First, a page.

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As far as job creation goes, there's little doubt that 2010 has been something of a disappointment. While we saw a couple of glimmers of light, it says a lot that the only thing that moved the headline number downward was temporary Census hiring. As we head into 2011 with an unemployment rate of 9.8 percent, and some 15 million people out of work, it's more apparent than ever that we're not going to see any kind of rapid improvement in hiring. But that doesn't mean that things aren't going to get better—it's just going to take some time. And there will, of course, be opportunities for those who know where to look for them.
Without further ado, here are five predictions for the job market next year:
This time last year, we predicted that getting unemployment below 9 percent would represent a "serious achievement." Unfortunately, that still stands for 2011. With the economy only just creating enough jobs to keep up with population growth—and government job-creation measures seemingly off the table—a rate of 8-point-anything is increasingly looking like nirvana.
More American students looking to go into finance will be studying the Chinese language, because that's where the majority of financial services-related opportunities will be.
The trend will extend beyond banking to the accounting and consulting industries as well. PricewaterhouseCoopers intends to double its headcount in China over the next five years, meaning it will hire 10,000 new employees by 2015. And thousands of Deloitte's planned 50,000 new hires in 2011 will join the firm in the Far East.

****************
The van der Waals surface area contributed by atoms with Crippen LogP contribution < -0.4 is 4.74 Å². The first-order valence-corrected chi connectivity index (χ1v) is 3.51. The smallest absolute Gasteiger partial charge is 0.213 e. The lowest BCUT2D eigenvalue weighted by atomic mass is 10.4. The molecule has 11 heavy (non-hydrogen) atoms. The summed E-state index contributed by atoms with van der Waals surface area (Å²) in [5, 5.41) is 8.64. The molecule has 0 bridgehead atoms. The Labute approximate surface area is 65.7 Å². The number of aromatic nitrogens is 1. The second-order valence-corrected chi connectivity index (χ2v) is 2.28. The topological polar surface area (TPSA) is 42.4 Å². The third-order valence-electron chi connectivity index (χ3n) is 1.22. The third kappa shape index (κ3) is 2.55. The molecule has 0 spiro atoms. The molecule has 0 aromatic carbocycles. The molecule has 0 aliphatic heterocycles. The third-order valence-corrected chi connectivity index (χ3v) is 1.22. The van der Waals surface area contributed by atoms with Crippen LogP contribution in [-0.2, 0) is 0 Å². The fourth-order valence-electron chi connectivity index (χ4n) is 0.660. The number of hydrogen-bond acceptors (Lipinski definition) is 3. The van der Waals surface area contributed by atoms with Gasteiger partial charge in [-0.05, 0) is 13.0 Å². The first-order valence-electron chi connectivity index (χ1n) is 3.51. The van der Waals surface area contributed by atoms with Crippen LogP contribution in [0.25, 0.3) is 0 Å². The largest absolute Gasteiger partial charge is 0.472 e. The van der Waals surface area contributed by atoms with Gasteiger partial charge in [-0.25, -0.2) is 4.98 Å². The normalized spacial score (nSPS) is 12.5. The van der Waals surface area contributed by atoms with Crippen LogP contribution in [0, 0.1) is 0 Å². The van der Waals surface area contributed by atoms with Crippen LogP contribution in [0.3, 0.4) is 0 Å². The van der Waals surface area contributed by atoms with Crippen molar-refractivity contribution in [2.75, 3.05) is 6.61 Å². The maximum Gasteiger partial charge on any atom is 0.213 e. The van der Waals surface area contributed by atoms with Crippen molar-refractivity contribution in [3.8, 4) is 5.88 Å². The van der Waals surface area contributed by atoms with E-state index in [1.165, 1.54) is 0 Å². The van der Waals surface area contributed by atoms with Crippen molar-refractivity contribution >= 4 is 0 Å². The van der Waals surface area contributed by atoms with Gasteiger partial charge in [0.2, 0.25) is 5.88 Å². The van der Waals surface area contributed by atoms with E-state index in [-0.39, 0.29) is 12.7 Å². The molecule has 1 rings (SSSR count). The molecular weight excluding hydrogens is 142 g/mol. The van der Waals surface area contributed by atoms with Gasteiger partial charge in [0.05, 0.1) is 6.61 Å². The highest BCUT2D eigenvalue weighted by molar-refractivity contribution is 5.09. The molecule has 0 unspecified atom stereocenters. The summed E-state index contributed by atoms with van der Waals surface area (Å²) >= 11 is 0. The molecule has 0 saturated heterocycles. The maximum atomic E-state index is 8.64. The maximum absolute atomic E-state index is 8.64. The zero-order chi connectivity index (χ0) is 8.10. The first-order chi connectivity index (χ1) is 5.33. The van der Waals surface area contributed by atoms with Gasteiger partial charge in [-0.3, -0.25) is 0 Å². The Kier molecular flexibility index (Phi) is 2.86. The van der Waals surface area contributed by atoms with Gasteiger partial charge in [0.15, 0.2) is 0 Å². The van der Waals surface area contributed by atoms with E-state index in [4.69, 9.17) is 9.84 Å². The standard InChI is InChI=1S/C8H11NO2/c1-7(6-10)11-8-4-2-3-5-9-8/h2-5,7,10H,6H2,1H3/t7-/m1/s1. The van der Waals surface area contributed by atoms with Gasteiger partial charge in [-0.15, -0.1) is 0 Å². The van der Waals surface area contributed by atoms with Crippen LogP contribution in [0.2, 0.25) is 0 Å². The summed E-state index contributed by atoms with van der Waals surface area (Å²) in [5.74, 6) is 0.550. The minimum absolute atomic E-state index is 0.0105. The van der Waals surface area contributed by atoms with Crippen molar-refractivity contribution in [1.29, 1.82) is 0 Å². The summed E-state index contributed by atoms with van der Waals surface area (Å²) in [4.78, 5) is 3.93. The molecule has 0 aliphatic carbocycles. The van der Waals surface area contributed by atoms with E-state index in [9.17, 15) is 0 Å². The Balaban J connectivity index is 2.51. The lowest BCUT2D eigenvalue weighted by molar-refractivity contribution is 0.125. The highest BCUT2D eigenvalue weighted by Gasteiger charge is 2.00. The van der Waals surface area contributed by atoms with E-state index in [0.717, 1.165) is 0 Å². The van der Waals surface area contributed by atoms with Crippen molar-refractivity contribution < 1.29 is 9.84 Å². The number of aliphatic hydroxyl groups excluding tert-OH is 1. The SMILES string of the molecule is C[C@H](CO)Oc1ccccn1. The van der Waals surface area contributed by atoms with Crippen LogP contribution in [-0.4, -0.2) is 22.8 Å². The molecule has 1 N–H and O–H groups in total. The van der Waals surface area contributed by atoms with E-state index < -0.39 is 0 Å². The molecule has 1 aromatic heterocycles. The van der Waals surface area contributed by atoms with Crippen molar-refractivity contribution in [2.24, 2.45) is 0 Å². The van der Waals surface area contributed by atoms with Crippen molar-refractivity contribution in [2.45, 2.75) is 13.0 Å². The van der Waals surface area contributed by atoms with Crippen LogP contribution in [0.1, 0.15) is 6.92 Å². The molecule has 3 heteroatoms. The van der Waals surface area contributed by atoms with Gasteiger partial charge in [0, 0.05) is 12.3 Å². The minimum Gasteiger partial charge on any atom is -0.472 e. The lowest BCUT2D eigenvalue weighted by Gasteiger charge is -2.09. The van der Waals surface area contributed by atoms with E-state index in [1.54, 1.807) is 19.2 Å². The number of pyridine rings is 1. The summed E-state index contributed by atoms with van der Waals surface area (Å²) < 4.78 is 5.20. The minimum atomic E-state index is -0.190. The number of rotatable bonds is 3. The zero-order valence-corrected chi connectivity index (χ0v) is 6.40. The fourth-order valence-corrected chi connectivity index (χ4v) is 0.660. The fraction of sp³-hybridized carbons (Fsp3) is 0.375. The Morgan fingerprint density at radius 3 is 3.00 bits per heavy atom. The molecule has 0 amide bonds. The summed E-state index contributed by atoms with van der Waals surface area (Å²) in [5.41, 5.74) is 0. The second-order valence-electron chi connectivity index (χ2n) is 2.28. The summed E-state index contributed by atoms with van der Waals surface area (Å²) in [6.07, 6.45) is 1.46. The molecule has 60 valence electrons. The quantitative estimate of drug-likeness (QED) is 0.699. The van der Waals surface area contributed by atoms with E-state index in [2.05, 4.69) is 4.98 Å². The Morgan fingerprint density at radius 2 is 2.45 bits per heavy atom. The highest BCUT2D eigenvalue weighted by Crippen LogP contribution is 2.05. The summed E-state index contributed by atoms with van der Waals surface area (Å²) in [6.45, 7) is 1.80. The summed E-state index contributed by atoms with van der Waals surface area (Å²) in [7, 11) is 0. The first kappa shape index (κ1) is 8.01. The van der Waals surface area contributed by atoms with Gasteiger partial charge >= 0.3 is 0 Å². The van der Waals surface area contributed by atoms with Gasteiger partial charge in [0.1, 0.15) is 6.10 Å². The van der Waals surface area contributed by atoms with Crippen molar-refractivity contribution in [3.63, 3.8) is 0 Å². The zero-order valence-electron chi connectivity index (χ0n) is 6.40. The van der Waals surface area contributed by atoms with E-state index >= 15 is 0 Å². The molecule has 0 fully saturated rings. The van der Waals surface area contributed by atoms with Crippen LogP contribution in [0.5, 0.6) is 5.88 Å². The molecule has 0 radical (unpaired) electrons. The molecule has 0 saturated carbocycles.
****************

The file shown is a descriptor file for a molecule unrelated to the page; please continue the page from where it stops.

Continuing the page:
Skilled occupations that pay well yet don't require a higher-level education will become more desirable. That means more plumbers, more CPAs, more medical technicians. As enrollment and tuition rise at traditional four-year colleges, more people will look for lower-cost alternatives—say, community and for-profit colleges—that will allow them to gain vocational certification or training for those jobs without taking out crippling student loans.
If it ain't broke, don’t fix it. Many companies posted record profits on the back of cost savings this year, and are likely to continue that behavior into 2011. Having gotten used to doing more—and making bigger profits—with less in the way of manpower, if companies do decide to shovel any of their cash back into the economy next year, it's more likely to be for mergers and acquisitions than large-scale hiring programs.
Despite the doom, there are still some growing career fields. Healthcare is an obvious (and longstanding) one, but as the various provisions of Obamacare start taking effect—or being starved for funding—there are serious opportunities for consultants and policy experts as well.
Tech is another field that is likely to continue growing—with a particular emphasis on cyber security, thanks to government spending aimed at curbing the threat of cyber-terrorism and hacking.
Finally, 2011 may well be the year that "green jobs" switches from buzzword to reality—with the majority of new positions in green manufacturing and technology.
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